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More Of The Serjeant Andrew Malsbury Mystery

Author: John Riches Published: 15th February 2015 19:00

Claire West (centre) at the grave stone of Andrew Malsbury.Claire West (centre) at the grave stone of Andrew Malsbury.

Sgt Andrew Malsbury of the Royal Army Veterinary Corps was remembered at the Remembrance Day Service in our parish church on 9th November last year (2014). He died on 3rd March 1919 almost four months after the end of the First World War and many people had assumed that he had died of injuries sustained fighting on the battlefields of mainland Europe.
Claire West a member of Andrew Malsbury’s family spoke at the service and explained that he had in fact died in action near the River Liffey in Dublin and that his death was registered in Dundalk, Ireland on 3rd March 1919. Claire explained that although there is an official memorial stone in our church yard extension in his memory, there is no burial record in our church records. There was speculation by some that Sgt Malsbury’s body may never have been returned from Ireland. Claire stated that she would investigate further and report back her findings.
Mrs Mo Russell an Enquiries Administrator at the Commonwealth War Graves Commission replied to Claire’s query. “As Serjeant Malsbury is commemorated with a Commission headstone in Abthorpe Church Cemetery, that is where he is buried.” That, remarked Claire, backs up the fact that her mother always referred to it as “Uncle Andrew’s grave.” But it remains a mystery why there is no burial record.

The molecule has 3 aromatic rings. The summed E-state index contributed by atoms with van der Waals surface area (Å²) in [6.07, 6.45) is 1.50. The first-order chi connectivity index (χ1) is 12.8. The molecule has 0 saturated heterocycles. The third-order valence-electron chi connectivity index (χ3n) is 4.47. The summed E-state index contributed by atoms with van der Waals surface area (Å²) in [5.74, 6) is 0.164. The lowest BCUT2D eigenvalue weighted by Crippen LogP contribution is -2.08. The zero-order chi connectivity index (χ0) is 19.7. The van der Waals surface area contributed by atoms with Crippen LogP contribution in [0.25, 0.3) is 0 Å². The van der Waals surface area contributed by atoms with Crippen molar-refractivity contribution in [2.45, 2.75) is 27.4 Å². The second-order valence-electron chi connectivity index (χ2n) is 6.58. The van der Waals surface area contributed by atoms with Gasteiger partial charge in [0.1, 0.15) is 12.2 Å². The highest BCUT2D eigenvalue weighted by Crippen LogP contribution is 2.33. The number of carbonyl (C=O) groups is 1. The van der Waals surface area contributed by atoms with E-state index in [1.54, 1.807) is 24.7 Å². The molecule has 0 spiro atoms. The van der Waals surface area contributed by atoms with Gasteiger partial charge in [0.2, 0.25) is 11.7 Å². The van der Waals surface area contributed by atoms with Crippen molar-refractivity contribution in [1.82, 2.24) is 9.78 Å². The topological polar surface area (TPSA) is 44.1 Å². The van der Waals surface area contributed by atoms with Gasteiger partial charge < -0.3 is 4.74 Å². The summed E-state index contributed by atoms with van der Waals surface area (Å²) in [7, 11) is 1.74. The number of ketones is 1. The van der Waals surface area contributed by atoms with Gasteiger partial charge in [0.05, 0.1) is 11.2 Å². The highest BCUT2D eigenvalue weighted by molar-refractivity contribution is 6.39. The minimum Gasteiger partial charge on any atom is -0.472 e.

Richard Tomalin our Church Warden has again checked the burial register and states that there is definitely no record of a burial in 1919, or any other year, for Andrew Malsbury. He has also noticed that the grave stone for Andrew is sited the wrong way round – with the inscription facing west rather than east like all the other head stones. Richard is puzzled by that and wonders why it should be. If the War Graves Commission says that there could definitely not be a stone without a burial, then he supposes that has to be accepted. Richard explained that our church yard extension first came into use in 1862. At that time there was a plan of all the grave plots – small ones near the entrance for ordinary people and big ones at the far end for toffs!! The only other piece of information that Richard believes might still be available and could confirm whether there had been a burial service for Andrew Malsbury, is the record of church services book that may still be in Northamptonshire County Records Office.
Claire intends to carry our further investigations and will report back in due course.

John Riches

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